Quilting, Sewing, & Fabrics

Halloween Is “Sew” Scary


It’s almost Halloween! What have you been making this month?

During my visit to the AQS Quilt Week in Grand Rapids this summer I saw a panel from Janet Wecker Frisch’s “Sew Scary” collection for Quilting Treasures that caught my eye. It was a bit Victorian, a bit whimsical. My friend Shelli really liked it, but we were tight on time and couldn’t stop to buy the panel from the vendor we were looking at. As it often goes, a few weeks later I found myself searching for the piece back at home in Detroit. Luckily I found that, and a few other pieces from Janet, at Mabelena Quilting Supplies in Ortonville. (more…)

The Fat Quarter Pop-Up


I’m getting ready to head to Indianapolis this weekend to take Heather Jones’ Improv Half Log Cabin workshop at Crimson Tate. While visiting The Material Girls to pick up some new fabrics for the class, I spotted The Fat Quarter Pop-Up kit from The Fat Quarter Gypsy. The small pop-up bin on display on the shop and was intrigued. I bought a kit and put it together last night; I’m so glad I did. (more…)

How-To: My $5 Everyday Tote


Making a simple tote bag is one of the easiest sewing projects out there. And depending on what kind of supplies you use, it can be a cost effective way to give your accessory collection a makeover without breaking the bank. I make all kinds of totes: some with linings, some without, some for friends and even some for myself with a monthly theme.

If you’re newer to sewing and think making a tote sounds like a great project to try, it is! Purl Soho has a wonderful collection of easiest, easier and easy tutorials that will guide you through a variety of tote constructing. My everyday tote is similar to Purl Soho’s easiest tote – it’s basically one long piece of fabric folded in half. No lining, no boxed corners. Just a simple bag to carry what you need. But with my bags, I add some different finishing techniques. Where does the $5 come from? I tend to choose less expensive utility fabrics and trims for my totes. By using sale fabrics or shopping with coupons at some of the well-known craft store chains out there, my everyday tote clocks in just under $5 per bag to make. (more…)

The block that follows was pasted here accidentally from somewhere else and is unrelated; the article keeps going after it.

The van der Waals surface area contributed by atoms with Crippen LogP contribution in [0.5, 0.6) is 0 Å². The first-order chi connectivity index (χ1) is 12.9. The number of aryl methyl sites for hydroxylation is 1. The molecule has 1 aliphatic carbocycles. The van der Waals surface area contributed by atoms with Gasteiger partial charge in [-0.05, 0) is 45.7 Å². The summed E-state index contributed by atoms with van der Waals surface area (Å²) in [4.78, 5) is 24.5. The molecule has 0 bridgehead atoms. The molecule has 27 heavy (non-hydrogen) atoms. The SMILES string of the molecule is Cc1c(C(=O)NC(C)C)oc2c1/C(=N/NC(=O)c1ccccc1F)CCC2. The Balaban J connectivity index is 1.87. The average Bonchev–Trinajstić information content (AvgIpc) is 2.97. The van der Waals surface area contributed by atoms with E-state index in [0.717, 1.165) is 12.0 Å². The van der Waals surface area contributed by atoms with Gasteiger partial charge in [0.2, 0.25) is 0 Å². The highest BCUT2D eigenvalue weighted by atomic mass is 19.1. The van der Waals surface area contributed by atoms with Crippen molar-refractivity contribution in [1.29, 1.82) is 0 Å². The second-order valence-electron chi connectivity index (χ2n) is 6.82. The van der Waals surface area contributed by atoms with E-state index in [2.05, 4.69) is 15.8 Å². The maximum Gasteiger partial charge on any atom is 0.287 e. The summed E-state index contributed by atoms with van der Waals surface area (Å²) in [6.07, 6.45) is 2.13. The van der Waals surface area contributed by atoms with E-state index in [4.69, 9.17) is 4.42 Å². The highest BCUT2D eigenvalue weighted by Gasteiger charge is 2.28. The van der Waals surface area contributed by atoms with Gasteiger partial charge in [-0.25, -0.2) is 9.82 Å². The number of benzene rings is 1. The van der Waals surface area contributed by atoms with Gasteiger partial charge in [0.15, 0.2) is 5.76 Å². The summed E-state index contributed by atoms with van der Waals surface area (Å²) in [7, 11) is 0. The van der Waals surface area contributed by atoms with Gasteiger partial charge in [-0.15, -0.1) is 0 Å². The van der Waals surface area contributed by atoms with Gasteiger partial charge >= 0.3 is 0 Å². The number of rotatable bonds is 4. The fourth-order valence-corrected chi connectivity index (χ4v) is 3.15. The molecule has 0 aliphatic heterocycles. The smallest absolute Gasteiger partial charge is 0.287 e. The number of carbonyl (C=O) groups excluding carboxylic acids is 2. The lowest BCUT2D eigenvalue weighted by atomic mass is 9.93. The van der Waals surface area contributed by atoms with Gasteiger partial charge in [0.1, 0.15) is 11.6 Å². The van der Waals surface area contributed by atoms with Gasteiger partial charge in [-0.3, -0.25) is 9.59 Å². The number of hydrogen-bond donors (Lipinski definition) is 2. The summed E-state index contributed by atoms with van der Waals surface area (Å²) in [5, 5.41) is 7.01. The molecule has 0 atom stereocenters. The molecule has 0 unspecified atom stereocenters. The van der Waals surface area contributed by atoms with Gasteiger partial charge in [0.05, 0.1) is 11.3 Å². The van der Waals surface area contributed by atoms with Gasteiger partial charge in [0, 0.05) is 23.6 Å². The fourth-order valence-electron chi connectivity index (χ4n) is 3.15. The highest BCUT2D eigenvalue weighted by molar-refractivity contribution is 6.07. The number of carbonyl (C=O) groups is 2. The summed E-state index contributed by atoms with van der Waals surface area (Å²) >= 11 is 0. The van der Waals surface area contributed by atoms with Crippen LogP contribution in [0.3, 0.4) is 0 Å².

Locker Hooking


“Locker hooking. Say what?” That was my reaction as I stood inside of Sew Memphis looking over a locker hooking kit that was for sale. The finished product looked like familiar craft projects I’d seen before, but none of my friends were proficient in locker hooking skills and I’d never seen the technique in action.

I purchased the kit at Sew Memphis and found myself ripping strips of fabric late at night at my cousin’s house just a few hours later. I tried working on the small practice rug while on vacation in Memphis, but found I needed to watch some tutorials and try again once I was back at home. (more…)

How-To: Make Vintage-Inspired Bar Towels


Years ago I used to sell appliqued towels at the Detroit Urban Craft Fair. The towels were always a hit because it was a practical gift to give to someone or to keep for yourself. While I made all the appliques, I used vintage-looking towels that were ready made by ACS Home & Work (a Michigan company) as I could never find toweling fabric that I liked to make the actual towels myself. That was then. (more…)

Modifying the Martha Stewart Bow Tie Template to Create a Custom Fit


When I first started dating my husband, I promised I would make him a bow tie for Christmas. I tried several patterns but nothing was just the right fit. Then I found Aaron Caramanis’ template and tutorial, both featured on The Martha Stewart Show, and I thought I’d hit the jackpot. I made several awful attempts at DIY bow ties and they were all a mess. I just couldn’t get the finished product the way I wanted it. So instead of a custom bow tie he received a coupon “good for a bow tie of your choosing, to be made at a later date.” That was five years ago. (more…)

Improv Quilt Design with Heather Jones


It goes without saying that the “biggest” thing I did when it comes to quilting this year was to travel to Austin and attend the 2015 QuiltCon. But in second place, and very close to first place, was my visit to Dayton, Ohio, to attend Heather Jones’ Improvisational Patchwork Workshop this past April. Her approach to quilt design, construction and piecing opened my eyes and my senses to a whole new sense of how I quilt.


Our class took place at the Front Street Studio in Dayton. The artist’s studio we were using had beautiful whitewashed floors that quickly became a great backdrop for snapping photos of the blocks we made throughout the day. Heather started out the morning with an overview of what we would be working on before diving into our first blog assignment. (more…)